Review: Guinness Foreign Extra Stout

Review: Guinness Foreign Extra Stout

The most celebrated beer in the world, Guinness Extra Stout, has a baby brother: Guinness Foreign Extra Stout.

What is it? Guinness brews “Foreign Extras” for a number of countries, and the U.S. had one in 1817. It was discontinued during Prohibition and has been off the market ever since.

Now it’s back, and bolder than ever. Guinness FES is higher in alcohol (7.5%), is carbonated instead of nitrogenated, and is brewed with extra hops — that was the idea behind the “foreign” part of the name, as hops allow a beer to travel better and longer. Be prepared: The head is not at all like the nitro’ed, “rising bubbles” of standard Guinness, but rather that of a typically carbonated beer (which means it’s ready to drink much more quickly).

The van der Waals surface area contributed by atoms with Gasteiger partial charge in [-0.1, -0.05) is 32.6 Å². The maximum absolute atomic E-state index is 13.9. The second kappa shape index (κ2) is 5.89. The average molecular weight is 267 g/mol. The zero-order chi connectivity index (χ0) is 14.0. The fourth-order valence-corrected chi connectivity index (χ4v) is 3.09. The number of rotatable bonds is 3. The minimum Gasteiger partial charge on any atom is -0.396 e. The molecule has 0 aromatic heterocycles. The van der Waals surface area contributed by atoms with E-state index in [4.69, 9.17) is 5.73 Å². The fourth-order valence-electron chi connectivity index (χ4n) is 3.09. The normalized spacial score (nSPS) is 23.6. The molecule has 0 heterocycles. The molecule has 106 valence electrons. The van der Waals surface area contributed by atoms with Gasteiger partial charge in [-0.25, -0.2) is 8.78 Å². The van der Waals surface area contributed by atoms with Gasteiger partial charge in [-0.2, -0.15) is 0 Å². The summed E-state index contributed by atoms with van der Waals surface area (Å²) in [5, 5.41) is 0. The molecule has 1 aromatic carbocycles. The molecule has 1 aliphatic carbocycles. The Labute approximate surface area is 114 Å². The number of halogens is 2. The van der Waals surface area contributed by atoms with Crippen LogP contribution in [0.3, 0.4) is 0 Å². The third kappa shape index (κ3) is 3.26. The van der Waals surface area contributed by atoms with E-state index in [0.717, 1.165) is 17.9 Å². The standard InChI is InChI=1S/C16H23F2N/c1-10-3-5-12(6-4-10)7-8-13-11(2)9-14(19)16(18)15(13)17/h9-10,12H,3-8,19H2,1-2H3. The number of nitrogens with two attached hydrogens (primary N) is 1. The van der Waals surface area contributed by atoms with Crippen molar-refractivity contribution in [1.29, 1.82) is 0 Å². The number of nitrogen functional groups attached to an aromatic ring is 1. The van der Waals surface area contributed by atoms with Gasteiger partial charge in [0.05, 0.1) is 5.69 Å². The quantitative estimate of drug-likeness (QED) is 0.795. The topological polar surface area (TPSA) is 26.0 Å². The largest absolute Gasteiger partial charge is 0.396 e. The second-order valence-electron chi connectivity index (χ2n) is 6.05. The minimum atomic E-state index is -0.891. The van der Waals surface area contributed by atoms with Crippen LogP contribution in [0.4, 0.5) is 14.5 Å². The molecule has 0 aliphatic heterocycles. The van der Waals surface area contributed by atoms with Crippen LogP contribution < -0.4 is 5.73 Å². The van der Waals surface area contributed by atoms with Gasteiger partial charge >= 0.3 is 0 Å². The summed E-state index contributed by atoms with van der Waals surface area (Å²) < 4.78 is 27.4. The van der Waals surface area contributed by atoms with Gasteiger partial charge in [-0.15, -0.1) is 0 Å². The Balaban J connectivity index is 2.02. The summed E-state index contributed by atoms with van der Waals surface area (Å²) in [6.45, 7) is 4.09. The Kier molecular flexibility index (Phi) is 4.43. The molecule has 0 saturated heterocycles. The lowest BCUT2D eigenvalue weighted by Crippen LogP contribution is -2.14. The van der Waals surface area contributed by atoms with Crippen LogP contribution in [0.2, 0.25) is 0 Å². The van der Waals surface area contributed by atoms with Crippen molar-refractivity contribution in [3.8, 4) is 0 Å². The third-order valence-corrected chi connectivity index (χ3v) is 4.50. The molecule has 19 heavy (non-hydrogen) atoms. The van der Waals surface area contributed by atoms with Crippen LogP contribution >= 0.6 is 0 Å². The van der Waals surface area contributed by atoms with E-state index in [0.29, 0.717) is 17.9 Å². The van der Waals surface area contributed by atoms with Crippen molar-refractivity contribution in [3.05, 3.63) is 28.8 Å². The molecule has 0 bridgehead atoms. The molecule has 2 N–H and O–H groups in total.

The results are quite impressive. Full of body, with a big coffee character, it has a much richer mouthfeel than standard Guinness, which is darker in color but actually thinner in texture than Foreign Extra. Nutty, malty, and with a drying hoppy finish like an IPA, this is a stout made for true the stout lover.

7.5% abv.

A- / $2 to $3 per bottle / 

Guinness Foreign Extra Stout




Christopher Null is the founder and editor in chief of Drinkhacker. A veteran writer and journalist, he also operates Null Media, a bespoke content creation company.


  1. Titus on November 29, 2010 at 4:51 pm

    But is it potable out of a bottle? Guinness original recipe is generally only palatable on tap.

  2. Christopher Null on November 29, 2010 at 4:54 pm

    Yes, since it’s carbonated instead of nitrogenated, it drinks like a standard brew.

Leave a Comment

This site uses Akismet to reduce spam. Learn how your comment data is processed.